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Dead Sea Scrolls exhibit explores Christianity and Judaism

By Iona Feldman

Section: News

September 13, 2013

In a three-hour session on Sunday, Near Eastern and Judaic Studies Ph.D. candidate Jamie Bryson gave a presentation on the Dead Sea Scrolls to complement the exhibition currently on display at the Museum of Science. Bryson recounted the story of their 1946 discovery in what is now the West Bank, subsequent transfers of ownership and efforts by archaeologists to piece them together. He also spoke extensively of the search to understand who exactly wrote the scrolls and what help they can provide in understanding the development of Judaism and Christianity 2,000 years ago.

In a presentation displayed on a large screen in front of about 50 people, Bryson used images and videos to tell the audience about the discovery of the scrolls. The first of the Qumran caves was accidentally discovered by a Bedouin shepherd boy, but many parties would ultimately handle them, including a Bethlehem cobbler, an Orthodox Metropolitan and international archaeologists. The volatile political situation would cause serious difficulties, as the scrolls were discovered on the eve of the 1948 Arab-Israeli War. Eventually, most of the scrolls and scroll fragments came into the custody of the Israeli government, and they may be found today in Jerusalem.

Of the 900 manuscripts, 206 were copies of books of the Hebrew Bible. Bryson explained that the books found most often were likely the most important to the people who used the scrolls. For example, the original five books of the Torah were especially popular, with about 20 copies of Genesis and 30 of Deuteronomy. The Book of Esther, the origin of the holiday of Purim, however, was not found at all. There were some texts found from books that did not make it into the final version of the Hebrew Bible. These include the Apocrypha, which are treated separately today due to their non-Hebrew origins, although Catholic and Orthodox Christians regard them as fully canonical.

The discovery of the Dead Sea Scrolls was significant from an archaeological standpoint because they are the earliest known surviving manuscripts of the Hebrew Bible. Before 1946, this title went to the 10th century Aleppo Codex and the 11th century Leningrad Codex, which is the basis for the current Hebrew Bible. In contrast, assorted parts of the Dead Sea Scrolls date anywhere from as early as the fifth century BCE to the fourth century CE. Bryson pointed out multiple intriguing differences between the Dead Sea Scrolls and the Leningrad Codex. The latter had vowels written out while the former, like contemporary literary Hebrew, left them out. The older scrolls also contain variations in spelling, chronological details and some expanded text that no longer exists in today’s Hebrew Bible. Also, the name of one scroll is written in Paleo-Hebrew, an alphabet that had fallen out of common use by the fifth century BCE, when the Jewish people began to adopt the Aramaic alphabet.

Many of the other scrolls featured writings specific to the sect that used them, including legal texts, a solar calendar, scriptural commentaries and liturgy. Although there is no clear consensus on the identity of the scrolls’ origin, the dominant theory is that they were written by the Essenes of Qumran, a group that sought to escape the “spiritual corruption” of the Jewish establishment in Jerusalem. This all-male group grew only through recruitment, and they lived a communal lifestyle in the harsh climate of the Judean desert. Bryson mentioned some alternative views, however, such as the possibility that some of the scrolls were brought by priests fleeing the destruction of the Second Temple by the Roman military in 70 CE or the theory that the community belonged to the Sadducees, a largely upper-class sect that believed in absolute free will in contrast with the deterministic Essenes.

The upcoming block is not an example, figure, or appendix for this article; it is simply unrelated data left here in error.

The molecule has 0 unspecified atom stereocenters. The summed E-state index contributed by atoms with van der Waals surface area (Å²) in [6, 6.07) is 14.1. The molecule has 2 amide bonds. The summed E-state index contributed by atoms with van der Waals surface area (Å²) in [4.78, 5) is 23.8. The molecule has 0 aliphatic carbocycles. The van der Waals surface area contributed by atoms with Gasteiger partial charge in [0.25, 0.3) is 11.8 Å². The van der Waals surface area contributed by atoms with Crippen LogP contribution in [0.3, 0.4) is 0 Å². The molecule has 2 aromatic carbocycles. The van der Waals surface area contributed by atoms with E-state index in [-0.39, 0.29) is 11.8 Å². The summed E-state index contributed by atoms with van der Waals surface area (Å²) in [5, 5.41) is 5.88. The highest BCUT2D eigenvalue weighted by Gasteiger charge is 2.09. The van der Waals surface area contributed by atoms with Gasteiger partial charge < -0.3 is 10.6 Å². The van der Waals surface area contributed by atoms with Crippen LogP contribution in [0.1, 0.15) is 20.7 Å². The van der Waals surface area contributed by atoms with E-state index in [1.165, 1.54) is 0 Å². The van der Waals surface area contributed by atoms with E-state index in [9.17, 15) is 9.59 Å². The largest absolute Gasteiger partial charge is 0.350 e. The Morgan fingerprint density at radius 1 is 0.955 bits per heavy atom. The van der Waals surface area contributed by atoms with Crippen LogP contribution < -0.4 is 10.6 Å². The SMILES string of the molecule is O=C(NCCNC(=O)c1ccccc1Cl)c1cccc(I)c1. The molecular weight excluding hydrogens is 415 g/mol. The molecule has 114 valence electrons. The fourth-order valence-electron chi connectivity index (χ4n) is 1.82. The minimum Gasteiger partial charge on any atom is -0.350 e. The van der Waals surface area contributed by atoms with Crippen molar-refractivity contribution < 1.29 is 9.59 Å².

Bryson concluded by drawing some parallels between the Judaism of the Dead Sea Scrolls and Christianity, which would form at this time period. He found mention of a “son of God,” an idea previously thought to be entirely foreign to Judaism. There is also an obsession with the imminent arrival of the Messiah, possibly even two Messiahs. Though the writers of the Dead Sea Scrolls were not themselves Christian, these documents give much insight into the cultural atmosphere in which Christianity emerged. The Judaism of the Second Temple period was very fluid, and there were many radically different sects and clashing ideologies within the religion. Through the accounts of prayers and customs, scholars have learned much about the development of modern Judaism. While the specifics of Jewish prayer services were very different at this time, there are ways that make evident how their existence parallels Jewish religious practices today.

The lecture occurred in the forum of the Mandel Center for the Humanities and attracted a wide range of people. Many were older adults who were invited through the Osher Lifelong Learning Institute at Brandeis (BOLLI). Avi Bernstein, the director of BOLLI, provided the introduction and closing remarks to the event. A significant portion of the attendees were Brandeis alumni. Only five current Brandeis students attended, mostly graduate students, despite the fact that the event was open and free to all students.

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